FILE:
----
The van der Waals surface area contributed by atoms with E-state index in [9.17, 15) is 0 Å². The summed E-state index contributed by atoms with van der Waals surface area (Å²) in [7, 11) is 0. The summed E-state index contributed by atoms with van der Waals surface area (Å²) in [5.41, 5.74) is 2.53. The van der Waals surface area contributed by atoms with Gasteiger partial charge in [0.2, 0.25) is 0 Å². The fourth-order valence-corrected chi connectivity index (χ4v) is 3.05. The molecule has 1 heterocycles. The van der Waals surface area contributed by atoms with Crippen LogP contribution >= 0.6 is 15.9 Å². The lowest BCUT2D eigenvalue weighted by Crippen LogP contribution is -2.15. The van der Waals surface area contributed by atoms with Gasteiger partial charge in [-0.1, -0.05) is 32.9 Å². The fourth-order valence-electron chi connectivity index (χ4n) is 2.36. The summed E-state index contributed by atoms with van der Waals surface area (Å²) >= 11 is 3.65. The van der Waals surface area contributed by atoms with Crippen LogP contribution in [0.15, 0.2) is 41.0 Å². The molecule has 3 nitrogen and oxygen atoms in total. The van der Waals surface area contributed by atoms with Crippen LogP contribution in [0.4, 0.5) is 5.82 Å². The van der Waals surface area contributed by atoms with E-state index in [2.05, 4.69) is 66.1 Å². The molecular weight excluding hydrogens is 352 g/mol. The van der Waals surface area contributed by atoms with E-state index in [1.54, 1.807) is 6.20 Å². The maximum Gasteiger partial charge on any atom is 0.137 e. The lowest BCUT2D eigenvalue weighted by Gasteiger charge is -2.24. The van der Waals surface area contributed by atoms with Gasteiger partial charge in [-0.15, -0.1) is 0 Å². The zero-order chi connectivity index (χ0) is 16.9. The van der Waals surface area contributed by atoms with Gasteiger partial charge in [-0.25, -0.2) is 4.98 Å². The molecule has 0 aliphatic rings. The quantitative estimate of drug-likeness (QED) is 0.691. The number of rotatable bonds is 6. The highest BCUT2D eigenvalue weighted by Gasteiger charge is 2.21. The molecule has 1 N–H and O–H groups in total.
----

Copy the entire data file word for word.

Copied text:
The van der Waals surface area contributed by atoms with E-state index in [9.17, 15) is 0 Å². The summed E-state index contributed by atoms with van der Waals surface area (Å²) in [7, 11) is 0. The summed E-state index contributed by atoms with van der Waals surface area (Å²) in [5.41, 5.74) is 2.53. The van der Waals surface area contributed by atoms with Gasteiger partial charge in [0.2, 0.25) is 0 Å². The fourth-order valence-corrected chi connectivity index (χ4v) is 3.05. The molecule has 1 heterocycles. The van der Waals surface area contributed by atoms with Crippen LogP contribution >= 0.6 is 15.9 Å². The lowest BCUT2D eigenvalue weighted by Crippen LogP contribution is -2.15. The van der Waals surface area contributed by atoms with Gasteiger partial charge in [-0.1, -0.05) is 32.9 Å². The fourth-order valence-electron chi connectivity index (χ4n) is 2.36. The summed E-state index contributed by atoms with van der Waals surface area (Å²) >= 11 is 3.65. The van der Waals surface area contributed by atoms with Crippen LogP contribution in [0.15, 0.2) is 41.0 Å². The molecule has 3 nitrogen and oxygen atoms in total. The van der Waals surface area contributed by atoms with Crippen LogP contribution in [0.4, 0.5) is 5.82 Å². The van der Waals surface area contributed by atoms with E-state index in [2.05, 4.69) is 66.1 Å². The molecular weight excluding hydrogens is 352 g/mol. The van der Waals surface area contributed by atoms with E-state index in [1.54, 1.807) is 6.20 Å². The maximum Gasteiger partial charge on any atom is 0.137 e. The lowest BCUT2D eigenvalue weighted by Gasteiger charge is -2.24. The van der Waals surface area contributed by atoms with Gasteiger partial charge in [-0.15, -0.1) is 0 Å². The zero-order chi connectivity index (χ0) is 16.9. The van der Waals surface area contributed by atoms with Gasteiger partial charge in [-0.25, -0.2) is 4.98 Å². The molecule has 0 aliphatic rings. The quantitative estimate of drug-likeness (QED) is 0.691. The number of rotatable bonds is 6. The highest BCUT2D eigenvalue weighted by Gasteiger charge is 2.21. The molecule has 1 N–H and O–H groups in total.